Ramadan, Moving and Such

The month of Ramadan is in the middle, we’ve finally got used to its own specific rhythm in Kuwait, full of not doing much things (unless really very utterly necessarily needed) during the light time and trying to get everything done after iftaar. Iftaar or fatoor is a special dinner during the fasting month of Ramadan, made usually big and stuffing, it’s a first meal of the day during this time and whole families are gathering for it’s occasion, day by day, the whole month; to wait for the adhan – and in case of Shias wait another few minutes after the muezzin announces the prayer time – and with that break the fasting and enjoy the noisy, vivid meeting of parents, children, grandchildren, spouses and relatives. Needless to say that already crazy people get much crazier, especially drivers, trying to speed up as much as possible to get the first bite; blinkers not working, lights not being valid for them and speed bumps serving as launching pads for shooting the cars to the moon, as many people plainly ignore them and literally fly over them. Kuwaiti speed bumps are big, and the cars suffer.
Than all the cacophony leaves to pray and get again together at a tea, desserts and tons and tons and tons of traditional sweets, watching TV, chit chatting and being really loud once again. People come and leave till the time of suhur, which could be best described as a Ramadan late-dinner-early-breakfast, small meal and drink before the morning prayer comes and starts the whole fasting round again.
All that is happening in a pretty narrow time period, iftaar in Kuwait starts roughly quarter to seven in the evening, and my husband’s family gets suhur between the midnight and two o’clock in the morning, with fajr being shortly after 4 am. I’m not personally sure about till when Sunni sisters and brothers drink or eat, but we’ve got into the custom to end all the meals about half an hour before the adhan sounds, to be sure we didn’t invalidate our fasting.
Sometimes I just feel like Alice in Wonderland, this being my first Ramadan in an Islamic country and getting around this many members of family is exhausting – I’m quite a lone wolf and these meetings get really big and loud. But it’s interesting and fun experience, so different from our very quite, starving days in Britain, where the day is impossibly long and the country doesn’t change it’s tempo for the month unlike here; here the shops and malls and offices change their working hours to much shorter during the forenoon, noon or very early afternoon, and than re-open again after the evening prayer and keep open much longer till the night, ten, eleven, even longer. It makes it possible to make the fasting more pleasant for most of the people, and especially now when the Holy Month comes during the summer time, which is really hot, makes the thirst manageable even if you got some of the errands running.

iftaar
hubby
playing
iftaar
playing
iftaar
iftaar

We’ve finally moved to our new flat in Rumaithiya, painted and mostly furnished, with only small things left to bring and hang and sort. As we’re still in the struggle with officers and judges regarding some officialities, we’re not entitled to a house helper yet, so it’s up to me to run through the flat and clean till I think that I won’t ever need a treadmill because I burn so much fat just sweeping, wiping, vacuuming and polishing the seven rooms and five bathrooms, taking about four hours a day to do it (and I feel partially sorry for the house keeper, because our high fibre carpets are damn resisting all the good intentions, as well as our uber-comfortable soft and fluffy sofas, which have that kind of material that not only catches all the dust and dirt and hairs, it attracts them and gathers them on purpose, I firmly believe). But, eventually, she gets paid for that.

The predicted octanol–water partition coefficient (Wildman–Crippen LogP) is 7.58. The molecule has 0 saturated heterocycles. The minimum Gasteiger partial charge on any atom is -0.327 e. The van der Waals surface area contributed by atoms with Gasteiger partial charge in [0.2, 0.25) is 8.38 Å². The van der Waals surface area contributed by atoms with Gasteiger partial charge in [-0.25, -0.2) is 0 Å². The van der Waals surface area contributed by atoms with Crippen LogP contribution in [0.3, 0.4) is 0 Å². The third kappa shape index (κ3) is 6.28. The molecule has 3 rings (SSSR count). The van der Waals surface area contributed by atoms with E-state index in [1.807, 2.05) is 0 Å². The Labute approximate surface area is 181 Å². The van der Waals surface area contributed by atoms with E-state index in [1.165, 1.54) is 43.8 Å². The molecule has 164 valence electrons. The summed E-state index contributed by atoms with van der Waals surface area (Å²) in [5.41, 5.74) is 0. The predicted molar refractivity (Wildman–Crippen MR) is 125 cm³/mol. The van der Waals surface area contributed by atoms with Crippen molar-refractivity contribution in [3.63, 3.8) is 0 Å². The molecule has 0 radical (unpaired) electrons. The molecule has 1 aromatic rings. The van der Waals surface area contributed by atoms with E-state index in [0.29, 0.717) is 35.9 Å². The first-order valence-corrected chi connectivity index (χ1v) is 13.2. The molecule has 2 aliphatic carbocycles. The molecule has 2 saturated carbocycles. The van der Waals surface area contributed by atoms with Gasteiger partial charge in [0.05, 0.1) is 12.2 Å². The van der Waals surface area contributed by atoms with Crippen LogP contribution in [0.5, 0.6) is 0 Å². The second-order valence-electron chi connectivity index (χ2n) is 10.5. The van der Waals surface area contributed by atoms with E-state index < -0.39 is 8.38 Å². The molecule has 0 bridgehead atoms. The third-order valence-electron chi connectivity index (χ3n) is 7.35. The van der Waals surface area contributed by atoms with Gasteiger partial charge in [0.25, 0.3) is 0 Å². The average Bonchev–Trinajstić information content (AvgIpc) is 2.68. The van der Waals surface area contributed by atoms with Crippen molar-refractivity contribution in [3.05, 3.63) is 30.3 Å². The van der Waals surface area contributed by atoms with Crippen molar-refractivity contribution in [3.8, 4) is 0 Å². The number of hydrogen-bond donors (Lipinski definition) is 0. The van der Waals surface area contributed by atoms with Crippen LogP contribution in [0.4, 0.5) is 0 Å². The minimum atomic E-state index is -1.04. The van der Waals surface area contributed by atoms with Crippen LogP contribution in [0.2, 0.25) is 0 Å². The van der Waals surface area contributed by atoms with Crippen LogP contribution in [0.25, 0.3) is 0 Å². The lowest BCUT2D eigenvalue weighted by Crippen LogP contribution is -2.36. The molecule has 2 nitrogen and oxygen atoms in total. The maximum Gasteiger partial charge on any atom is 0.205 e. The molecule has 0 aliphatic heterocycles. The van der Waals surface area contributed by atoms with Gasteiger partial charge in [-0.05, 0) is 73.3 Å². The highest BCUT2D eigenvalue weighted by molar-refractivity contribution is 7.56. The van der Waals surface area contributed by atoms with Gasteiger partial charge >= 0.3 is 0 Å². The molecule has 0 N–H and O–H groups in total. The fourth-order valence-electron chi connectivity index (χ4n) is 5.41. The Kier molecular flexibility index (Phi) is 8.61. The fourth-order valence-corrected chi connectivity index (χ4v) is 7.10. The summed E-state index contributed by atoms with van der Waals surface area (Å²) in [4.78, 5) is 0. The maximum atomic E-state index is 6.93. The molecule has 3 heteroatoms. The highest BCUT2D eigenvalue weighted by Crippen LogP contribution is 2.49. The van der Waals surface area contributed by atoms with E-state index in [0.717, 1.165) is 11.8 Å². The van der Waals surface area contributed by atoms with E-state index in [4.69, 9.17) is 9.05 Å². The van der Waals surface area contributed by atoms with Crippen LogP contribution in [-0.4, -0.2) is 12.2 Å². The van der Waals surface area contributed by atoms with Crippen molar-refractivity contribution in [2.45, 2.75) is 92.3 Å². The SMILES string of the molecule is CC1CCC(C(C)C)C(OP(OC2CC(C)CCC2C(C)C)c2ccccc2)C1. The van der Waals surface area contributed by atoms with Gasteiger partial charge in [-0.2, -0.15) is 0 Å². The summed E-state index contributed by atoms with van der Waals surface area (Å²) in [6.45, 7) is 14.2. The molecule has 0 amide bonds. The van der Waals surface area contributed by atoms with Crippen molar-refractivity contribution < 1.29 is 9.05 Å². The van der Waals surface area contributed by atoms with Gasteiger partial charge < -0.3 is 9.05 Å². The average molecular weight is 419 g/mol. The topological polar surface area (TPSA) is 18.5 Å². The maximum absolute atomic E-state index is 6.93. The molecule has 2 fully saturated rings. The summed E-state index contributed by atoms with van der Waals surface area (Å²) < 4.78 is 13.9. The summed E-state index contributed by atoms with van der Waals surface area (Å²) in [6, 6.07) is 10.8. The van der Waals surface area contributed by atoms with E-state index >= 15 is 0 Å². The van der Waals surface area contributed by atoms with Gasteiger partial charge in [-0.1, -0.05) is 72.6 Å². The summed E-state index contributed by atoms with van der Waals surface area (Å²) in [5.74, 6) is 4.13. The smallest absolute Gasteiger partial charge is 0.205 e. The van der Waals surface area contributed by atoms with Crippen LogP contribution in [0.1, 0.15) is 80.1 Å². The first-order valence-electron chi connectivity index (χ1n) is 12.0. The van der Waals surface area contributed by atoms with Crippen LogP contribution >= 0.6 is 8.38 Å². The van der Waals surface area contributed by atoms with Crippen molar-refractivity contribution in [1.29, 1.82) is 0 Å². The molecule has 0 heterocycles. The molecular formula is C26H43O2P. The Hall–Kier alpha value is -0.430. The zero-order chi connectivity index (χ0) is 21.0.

Our two cute tomcats from Beyrouth breeding station are on the way as I’m typing this entry, flying from Prague to Frankfurt and than from there to Kuwait, and I keep on thinking of them and wishing and praying that they survive their very long and exhausting route in tact, safe and sound, and we’ll welcome them either during this night or by tomorrow morning. Inshallah they will be all right, keep them in your minds, please!

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4 Comments
  • Reply
    Um Abbas
    November 16, 2010 at 07:27

    Jirko, gratuluju a preju pevny nervy ;)
    Lucia, I’m just fine, life, in the end, gets quite similar to the routine anywhere, I’m not blogging at the time only :) Thank you for your concern :)
    Tio, Ramadan in islamic countries is definitely something diferent than in Europe, very vivid and everpresent. And the cats… well. They’re here, healthy after few vet visits due to severe gum infection of one of the kittens and some diarhorrea problems, but inshallah they are FINE now, lil spoilt pussies. :D

  • Reply
    Lucia
    November 15, 2010 at 01:09

    How is life treating you in Kuwait? Everything OK?

  • Reply
    Jiri
    October 15, 2010 at 06:12

    Ahoj, tak s Evcou asi tak v kvetnu rozsirime rady rodicu. :))
    P.S. Long time no blogging..:-) I was looking for it :(

  • Reply
    Tionois
    August 24, 2010 at 19:30

    Ramadan, as you describe it, feels captivating. Like a secret festivity except the whole country’s in on the secret :) And it’s a safe time to get to know your family without being the center of all attention. Ah, we used to be like that a century ago before digital watches were invented :D

    The cats will arrive safely, no breeder would send their precious babies away without making sure they will be taken care of. Not sure cat hair will help the couches and carpets, though.

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